Just finished reading a WSJ article online titled “How to Change Your Organization’s Culture”. In addition to overcoming a variety of hurdles (cognitive, limited resources, motivation & institutional politics), “you must win the hearts and minds of the people you work with, and that takes both cunning and persuasion.” Sorry, but I’m having a hard time with calculated coercion as a viable or sustainable means of changing organizational culture.
My perspective on culture is quite simple: culture = what most people do, most of the time. If this holds some logic for you, then you just might agree that if you wanted to change the culture, you would want to focus on changing your behaviors. Yes, easier said than done, but at least now you know where to focus your time and attention with regard to creating cultural shifts.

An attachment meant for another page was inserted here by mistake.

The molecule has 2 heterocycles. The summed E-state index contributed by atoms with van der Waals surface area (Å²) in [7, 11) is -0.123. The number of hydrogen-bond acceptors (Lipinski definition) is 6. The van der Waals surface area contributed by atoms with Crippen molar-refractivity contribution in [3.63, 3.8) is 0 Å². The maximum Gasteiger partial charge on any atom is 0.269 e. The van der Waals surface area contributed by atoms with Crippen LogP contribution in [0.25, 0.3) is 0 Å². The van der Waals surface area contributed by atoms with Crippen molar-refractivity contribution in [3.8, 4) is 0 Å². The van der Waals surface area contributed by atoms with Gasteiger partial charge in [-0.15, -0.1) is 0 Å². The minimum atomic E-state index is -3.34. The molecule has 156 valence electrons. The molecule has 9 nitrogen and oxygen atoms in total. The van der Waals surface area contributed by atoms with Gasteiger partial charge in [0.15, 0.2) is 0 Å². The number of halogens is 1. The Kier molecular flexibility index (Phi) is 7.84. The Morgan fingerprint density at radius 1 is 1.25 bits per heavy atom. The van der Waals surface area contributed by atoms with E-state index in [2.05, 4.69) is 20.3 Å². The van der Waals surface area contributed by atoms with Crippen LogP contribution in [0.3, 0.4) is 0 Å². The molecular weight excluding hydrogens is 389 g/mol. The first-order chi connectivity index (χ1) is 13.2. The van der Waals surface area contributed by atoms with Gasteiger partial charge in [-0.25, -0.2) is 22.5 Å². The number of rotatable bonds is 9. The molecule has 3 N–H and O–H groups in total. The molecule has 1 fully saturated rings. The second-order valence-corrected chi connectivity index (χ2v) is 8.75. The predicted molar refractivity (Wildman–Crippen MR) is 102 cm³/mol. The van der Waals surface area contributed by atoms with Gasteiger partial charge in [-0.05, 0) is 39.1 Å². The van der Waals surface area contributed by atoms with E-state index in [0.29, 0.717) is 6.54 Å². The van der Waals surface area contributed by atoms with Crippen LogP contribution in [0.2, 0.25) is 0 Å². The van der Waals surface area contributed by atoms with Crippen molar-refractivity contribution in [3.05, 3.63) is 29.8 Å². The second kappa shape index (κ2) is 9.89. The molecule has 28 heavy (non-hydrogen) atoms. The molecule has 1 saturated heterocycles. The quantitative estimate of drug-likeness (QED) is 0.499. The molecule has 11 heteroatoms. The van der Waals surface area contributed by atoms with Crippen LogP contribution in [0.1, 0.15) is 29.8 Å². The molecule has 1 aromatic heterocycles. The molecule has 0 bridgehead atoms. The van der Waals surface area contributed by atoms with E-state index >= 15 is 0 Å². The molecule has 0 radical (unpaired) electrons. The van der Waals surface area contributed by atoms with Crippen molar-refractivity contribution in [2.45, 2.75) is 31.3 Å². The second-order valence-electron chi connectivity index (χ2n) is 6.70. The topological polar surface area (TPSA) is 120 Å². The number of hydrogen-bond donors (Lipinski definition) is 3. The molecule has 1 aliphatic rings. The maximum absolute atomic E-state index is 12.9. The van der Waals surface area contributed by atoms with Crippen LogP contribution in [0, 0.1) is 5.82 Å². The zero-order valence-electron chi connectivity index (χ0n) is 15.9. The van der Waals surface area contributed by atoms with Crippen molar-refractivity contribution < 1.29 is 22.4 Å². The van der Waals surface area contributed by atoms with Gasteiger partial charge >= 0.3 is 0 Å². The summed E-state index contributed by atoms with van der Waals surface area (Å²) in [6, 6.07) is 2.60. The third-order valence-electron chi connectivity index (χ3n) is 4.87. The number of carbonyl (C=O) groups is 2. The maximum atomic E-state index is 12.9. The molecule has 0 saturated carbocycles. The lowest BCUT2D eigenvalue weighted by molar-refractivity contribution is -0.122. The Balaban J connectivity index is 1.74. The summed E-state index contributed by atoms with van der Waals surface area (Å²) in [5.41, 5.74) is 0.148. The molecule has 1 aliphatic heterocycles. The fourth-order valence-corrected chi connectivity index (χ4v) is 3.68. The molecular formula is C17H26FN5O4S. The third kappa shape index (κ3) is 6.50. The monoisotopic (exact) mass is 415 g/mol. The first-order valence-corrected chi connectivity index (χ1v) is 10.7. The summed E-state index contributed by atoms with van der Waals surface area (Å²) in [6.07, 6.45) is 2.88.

The old adage of “you’ll know it when you see it” is my smart aleck response to the question “how do we know if we have the culture that we need for lean transformation?” You just have to stand in one spot and watch all the behaviors. What do you see? Problems being solved in conference rooms? Team huddles in front of active visual systems? Discovery of a problem being welcomed or buried? Constant fire fighting or structured time for gemba?
Many of you have heard me asking this question lately: if you agree that culture is the composite of the behaviors of leaders, then wouldn’t leaders behaving differently in a consistent manner create a different culture?
I welcome your thoughts…